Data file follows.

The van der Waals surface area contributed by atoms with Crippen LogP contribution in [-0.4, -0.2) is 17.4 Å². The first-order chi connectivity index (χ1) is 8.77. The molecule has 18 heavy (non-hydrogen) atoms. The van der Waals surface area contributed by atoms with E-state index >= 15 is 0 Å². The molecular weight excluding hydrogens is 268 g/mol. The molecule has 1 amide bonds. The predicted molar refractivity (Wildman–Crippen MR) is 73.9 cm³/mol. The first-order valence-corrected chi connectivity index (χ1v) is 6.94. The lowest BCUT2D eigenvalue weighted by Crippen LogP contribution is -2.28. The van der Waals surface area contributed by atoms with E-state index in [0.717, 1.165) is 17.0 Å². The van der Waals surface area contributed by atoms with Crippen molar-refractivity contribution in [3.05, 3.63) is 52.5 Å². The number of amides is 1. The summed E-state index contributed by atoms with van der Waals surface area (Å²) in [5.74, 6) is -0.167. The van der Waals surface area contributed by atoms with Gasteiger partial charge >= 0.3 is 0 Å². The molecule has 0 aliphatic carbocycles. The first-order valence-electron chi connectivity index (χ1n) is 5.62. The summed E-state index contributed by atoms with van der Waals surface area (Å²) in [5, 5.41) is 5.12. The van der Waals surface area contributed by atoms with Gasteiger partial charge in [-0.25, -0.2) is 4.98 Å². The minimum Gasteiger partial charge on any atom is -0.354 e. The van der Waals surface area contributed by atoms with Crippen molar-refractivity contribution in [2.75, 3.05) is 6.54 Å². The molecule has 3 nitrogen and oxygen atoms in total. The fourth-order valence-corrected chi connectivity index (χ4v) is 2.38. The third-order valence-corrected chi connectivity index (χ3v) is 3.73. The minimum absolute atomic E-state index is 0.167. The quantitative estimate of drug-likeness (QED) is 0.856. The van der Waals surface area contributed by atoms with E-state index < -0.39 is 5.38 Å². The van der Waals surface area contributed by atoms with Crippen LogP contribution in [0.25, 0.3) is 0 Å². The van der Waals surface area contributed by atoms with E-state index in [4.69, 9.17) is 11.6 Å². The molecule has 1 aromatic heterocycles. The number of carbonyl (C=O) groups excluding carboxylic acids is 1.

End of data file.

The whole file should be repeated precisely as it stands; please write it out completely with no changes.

The van der Waals surface area contributed by atoms with Crippen LogP contribution in [-0.4, -0.2) is 17.4 Å². The first-order chi connectivity index (χ1) is 8.77. The molecule has 18 heavy (non-hydrogen) atoms. The van der Waals surface area contributed by atoms with E-state index >= 15 is 0 Å². The molecular weight excluding hydrogens is 268 g/mol. The molecule has 1 amide bonds. The predicted molar refractivity (Wildman–Crippen MR) is 73.9 cm³/mol. The first-order valence-corrected chi connectivity index (χ1v) is 6.94. The lowest BCUT2D eigenvalue weighted by Crippen LogP contribution is -2.28. The van der Waals surface area contributed by atoms with E-state index in [0.717, 1.165) is 17.0 Å². The van der Waals surface area contributed by atoms with Crippen molar-refractivity contribution in [3.05, 3.63) is 52.5 Å². The number of amides is 1. The summed E-state index contributed by atoms with van der Waals surface area (Å²) in [5.74, 6) is -0.167. The van der Waals surface area contributed by atoms with Gasteiger partial charge >= 0.3 is 0 Å². The molecule has 0 aliphatic carbocycles. The first-order valence-electron chi connectivity index (χ1n) is 5.62. The summed E-state index contributed by atoms with van der Waals surface area (Å²) in [5, 5.41) is 5.12. The van der Waals surface area contributed by atoms with Gasteiger partial charge in [-0.25, -0.2) is 4.98 Å². The minimum Gasteiger partial charge on any atom is -0.354 e. The van der Waals surface area contributed by atoms with Crippen molar-refractivity contribution in [2.75, 3.05) is 6.54 Å². The molecule has 3 nitrogen and oxygen atoms in total. The fourth-order valence-corrected chi connectivity index (χ4v) is 2.38. The third-order valence-corrected chi connectivity index (χ3v) is 3.73. The minimum absolute atomic E-state index is 0.167. The quantitative estimate of drug-likeness (QED) is 0.856. The van der Waals surface area contributed by atoms with E-state index < -0.39 is 5.38 Å². The van der Waals surface area contributed by atoms with Crippen LogP contribution in [0.25, 0.3) is 0 Å². The van der Waals surface area contributed by atoms with E-state index in [4.69, 9.17) is 11.6 Å². The molecule has 1 aromatic heterocycles. The number of carbonyl (C=O) groups excluding carboxylic acids is 1.